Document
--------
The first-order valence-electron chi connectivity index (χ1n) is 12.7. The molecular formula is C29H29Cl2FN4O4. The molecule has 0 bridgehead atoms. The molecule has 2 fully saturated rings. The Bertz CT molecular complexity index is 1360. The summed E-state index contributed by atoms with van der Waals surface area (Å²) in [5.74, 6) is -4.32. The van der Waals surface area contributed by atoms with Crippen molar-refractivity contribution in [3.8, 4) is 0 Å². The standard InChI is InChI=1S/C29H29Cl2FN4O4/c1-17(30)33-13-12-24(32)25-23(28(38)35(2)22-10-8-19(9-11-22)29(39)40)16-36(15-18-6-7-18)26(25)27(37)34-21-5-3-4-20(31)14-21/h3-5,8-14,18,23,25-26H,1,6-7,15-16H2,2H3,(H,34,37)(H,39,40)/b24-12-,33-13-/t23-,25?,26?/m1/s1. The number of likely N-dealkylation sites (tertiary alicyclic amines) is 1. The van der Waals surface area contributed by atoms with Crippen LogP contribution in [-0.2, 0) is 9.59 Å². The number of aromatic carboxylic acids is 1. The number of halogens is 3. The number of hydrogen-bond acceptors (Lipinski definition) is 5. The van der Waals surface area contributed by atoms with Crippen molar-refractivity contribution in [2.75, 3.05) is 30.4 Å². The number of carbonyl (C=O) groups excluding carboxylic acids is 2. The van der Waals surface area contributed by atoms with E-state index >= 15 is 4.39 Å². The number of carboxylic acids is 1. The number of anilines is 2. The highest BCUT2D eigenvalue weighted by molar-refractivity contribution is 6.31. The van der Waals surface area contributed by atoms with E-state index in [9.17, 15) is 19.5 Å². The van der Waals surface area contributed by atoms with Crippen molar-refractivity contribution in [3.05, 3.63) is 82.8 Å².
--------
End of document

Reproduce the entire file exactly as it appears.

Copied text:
The first-order valence-electron chi connectivity index (χ1n) is 12.7. The molecular formula is C29H29Cl2FN4O4. The molecule has 0 bridgehead atoms. The molecule has 2 fully saturated rings. The Bertz CT molecular complexity index is 1360. The summed E-state index contributed by atoms with van der Waals surface area (Å²) in [5.74, 6) is -4.32. The van der Waals surface area contributed by atoms with Crippen molar-refractivity contribution in [3.8, 4) is 0 Å². The standard InChI is InChI=1S/C29H29Cl2FN4O4/c1-17(30)33-13-12-24(32)25-23(28(38)35(2)22-10-8-19(9-11-22)29(39)40)16-36(15-18-6-7-18)26(25)27(37)34-21-5-3-4-20(31)14-21/h3-5,8-14,18,23,25-26H,1,6-7,15-16H2,2H3,(H,34,37)(H,39,40)/b24-12-,33-13-/t23-,25?,26?/m1/s1. The number of likely N-dealkylation sites (tertiary alicyclic amines) is 1. The van der Waals surface area contributed by atoms with Crippen LogP contribution in [-0.2, 0) is 9.59 Å². The number of aromatic carboxylic acids is 1. The number of halogens is 3. The number of hydrogen-bond acceptors (Lipinski definition) is 5. The van der Waals surface area contributed by atoms with Crippen molar-refractivity contribution in [2.75, 3.05) is 30.4 Å². The number of carbonyl (C=O) groups excluding carboxylic acids is 2. The van der Waals surface area contributed by atoms with E-state index >= 15 is 4.39 Å². The number of carboxylic acids is 1. The number of anilines is 2. The highest BCUT2D eigenvalue weighted by molar-refractivity contribution is 6.31. The van der Waals surface area contributed by atoms with E-state index in [9.17, 15) is 19.5 Å². The van der Waals surface area contributed by atoms with Crippen molar-refractivity contribution in [3.05, 3.63) is 82.8 Å².